She tracks the school lunch schedule and packs her own lunches when she doesn’t like what’s on the school menu. Her lunch box usually has some variation of grain-dairy, as in bagel with cream cheese, granola & yogurt, cheese & crackers, with an occasional PB&J. The easy-to-pack veggies and apples are by the wayside right now due to braces and other assorted in-mouth orthodontic appliances (too hard to bite), so she often packs a V-8 juice. For afterschool (she’s on the volleyball team) she packs a granola bar and waterbottle.

  2. Yay for back to school. I really think it’s one of my favorite times of the year. Anywho, I have to say that I grew up in a single parent family. My dad died about a month after I was born,and my mom never remarried. I didn’t even know that many dads did father’s blessings before the school year until I was in high school. I think it’s great that you are continuing that tradition in your family. One day, if I marry and have kids – I’m going to include it in mine.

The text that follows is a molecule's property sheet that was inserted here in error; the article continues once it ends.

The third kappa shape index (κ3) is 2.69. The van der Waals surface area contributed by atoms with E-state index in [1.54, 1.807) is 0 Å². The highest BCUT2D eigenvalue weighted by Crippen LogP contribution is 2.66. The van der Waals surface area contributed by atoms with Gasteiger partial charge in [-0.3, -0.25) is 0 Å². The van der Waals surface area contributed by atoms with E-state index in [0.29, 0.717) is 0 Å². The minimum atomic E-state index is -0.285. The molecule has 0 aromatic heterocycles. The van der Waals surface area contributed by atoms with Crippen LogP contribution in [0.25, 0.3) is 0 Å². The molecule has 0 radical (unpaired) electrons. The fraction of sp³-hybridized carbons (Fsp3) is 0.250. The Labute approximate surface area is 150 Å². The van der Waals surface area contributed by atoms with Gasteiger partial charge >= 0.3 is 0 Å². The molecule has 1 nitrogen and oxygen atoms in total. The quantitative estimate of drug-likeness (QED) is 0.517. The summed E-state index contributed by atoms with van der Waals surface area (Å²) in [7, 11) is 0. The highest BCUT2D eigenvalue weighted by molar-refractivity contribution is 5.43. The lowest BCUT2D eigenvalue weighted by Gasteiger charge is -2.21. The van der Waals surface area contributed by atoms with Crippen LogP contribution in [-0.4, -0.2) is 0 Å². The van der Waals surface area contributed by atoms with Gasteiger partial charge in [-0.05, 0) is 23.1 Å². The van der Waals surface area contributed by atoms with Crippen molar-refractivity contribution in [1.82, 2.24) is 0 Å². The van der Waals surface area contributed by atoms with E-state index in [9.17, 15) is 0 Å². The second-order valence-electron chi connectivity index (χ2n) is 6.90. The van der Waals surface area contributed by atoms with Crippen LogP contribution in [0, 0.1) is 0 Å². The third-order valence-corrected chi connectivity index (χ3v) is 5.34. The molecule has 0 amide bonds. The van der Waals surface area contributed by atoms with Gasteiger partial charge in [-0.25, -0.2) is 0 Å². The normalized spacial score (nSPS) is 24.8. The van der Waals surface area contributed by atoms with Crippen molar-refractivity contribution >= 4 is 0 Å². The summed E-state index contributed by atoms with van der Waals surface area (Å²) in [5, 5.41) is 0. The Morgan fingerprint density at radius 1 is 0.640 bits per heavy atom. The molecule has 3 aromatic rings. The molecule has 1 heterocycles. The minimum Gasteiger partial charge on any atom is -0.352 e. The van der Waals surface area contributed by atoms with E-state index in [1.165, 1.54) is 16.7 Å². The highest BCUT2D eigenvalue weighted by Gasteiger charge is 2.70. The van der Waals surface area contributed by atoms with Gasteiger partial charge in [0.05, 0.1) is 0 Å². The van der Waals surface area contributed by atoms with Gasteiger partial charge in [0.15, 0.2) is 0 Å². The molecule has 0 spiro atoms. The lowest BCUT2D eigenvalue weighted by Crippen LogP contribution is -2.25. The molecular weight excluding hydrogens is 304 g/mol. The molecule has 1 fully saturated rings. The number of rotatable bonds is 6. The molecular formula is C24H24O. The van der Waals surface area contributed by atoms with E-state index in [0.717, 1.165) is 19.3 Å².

What we did was back to school clothes shopping (just a couple of new outfits unless we’d grown completely out of our old stuff – or in my case the hand me downs!) and school supplies shopping. My mom took us all individually, and kind of made it a big deal. Even though, now that I think about it, she probably did it that way so that the four of us didn’t get all whiny and exhausted while finding stuff for the other person. Even now, at the end of August I get the urge to buy paper and note cards and folders and pens and such.